Physical Damage Coverage
"Collision" and "Comprehensive" coverages, which are also known as physical damage coverage, pay for repair or the actual cash value of your auto regardless of who is at fault. There are three basic types of physical damage coverage that business owners may purchase: collision, comprehensive, and specified perils.
Collision Coverage. This protects your car if it collides with an object, including another car, or if it overturns. Your own insurer will pay for such damage even if the collision is your fault. Limits are based on the actual cash value of your car and it is usually written with a deductible of $50, $100, or more.
In addition, collision premiums are based on the make and model year of your car. You should evaluate the current market value of your car and your ability to afford a similar car should it be destroyed before you purchase this coverage. You may not need this coverage if your car was decreased in value or if you can afford to replace it.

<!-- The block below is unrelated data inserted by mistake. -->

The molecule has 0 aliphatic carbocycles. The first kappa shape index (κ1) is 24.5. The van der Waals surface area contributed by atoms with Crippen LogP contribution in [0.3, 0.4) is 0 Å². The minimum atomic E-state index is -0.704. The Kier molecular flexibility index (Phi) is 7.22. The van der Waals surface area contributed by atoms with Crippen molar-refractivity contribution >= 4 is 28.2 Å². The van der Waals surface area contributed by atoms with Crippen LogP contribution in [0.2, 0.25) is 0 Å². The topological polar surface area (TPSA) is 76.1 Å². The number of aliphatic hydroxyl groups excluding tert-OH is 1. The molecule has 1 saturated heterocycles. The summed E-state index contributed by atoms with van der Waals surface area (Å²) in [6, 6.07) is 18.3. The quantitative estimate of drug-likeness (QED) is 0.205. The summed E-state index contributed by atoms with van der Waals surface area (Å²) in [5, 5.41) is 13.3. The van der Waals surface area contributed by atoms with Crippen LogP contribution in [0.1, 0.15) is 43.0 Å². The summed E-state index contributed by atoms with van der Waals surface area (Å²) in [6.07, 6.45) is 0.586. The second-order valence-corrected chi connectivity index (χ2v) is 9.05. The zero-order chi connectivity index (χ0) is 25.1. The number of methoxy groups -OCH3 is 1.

Comprehensive (also called other than collision) Coverage. This protects your car against almost all damage except loss caused by collision. This includes fire, theft, missiles, glass breakage, falling objects, explosion, earthquake, civil commotion, or colliding with a wild bird or animal. It is based upon the actual cash value of the car and can be written with a deductible.
Because comprehensive covers so many perils, it can be very expensive. For businesses that want this broad coverage, a less expensive alternative is specified perils coverage. This is sometimes called "fire, theft, and combined additional coverage" or "CAC." It covers many of the perils comprehensive covers, except windshield damage, but it does so on a named peril basis.
Your insurance agent may suggest that one way to cut down on auto insurance premiums is not to carry any physical damage on vehicles. However, the lienholder on your vehicles generally requires collision insurance.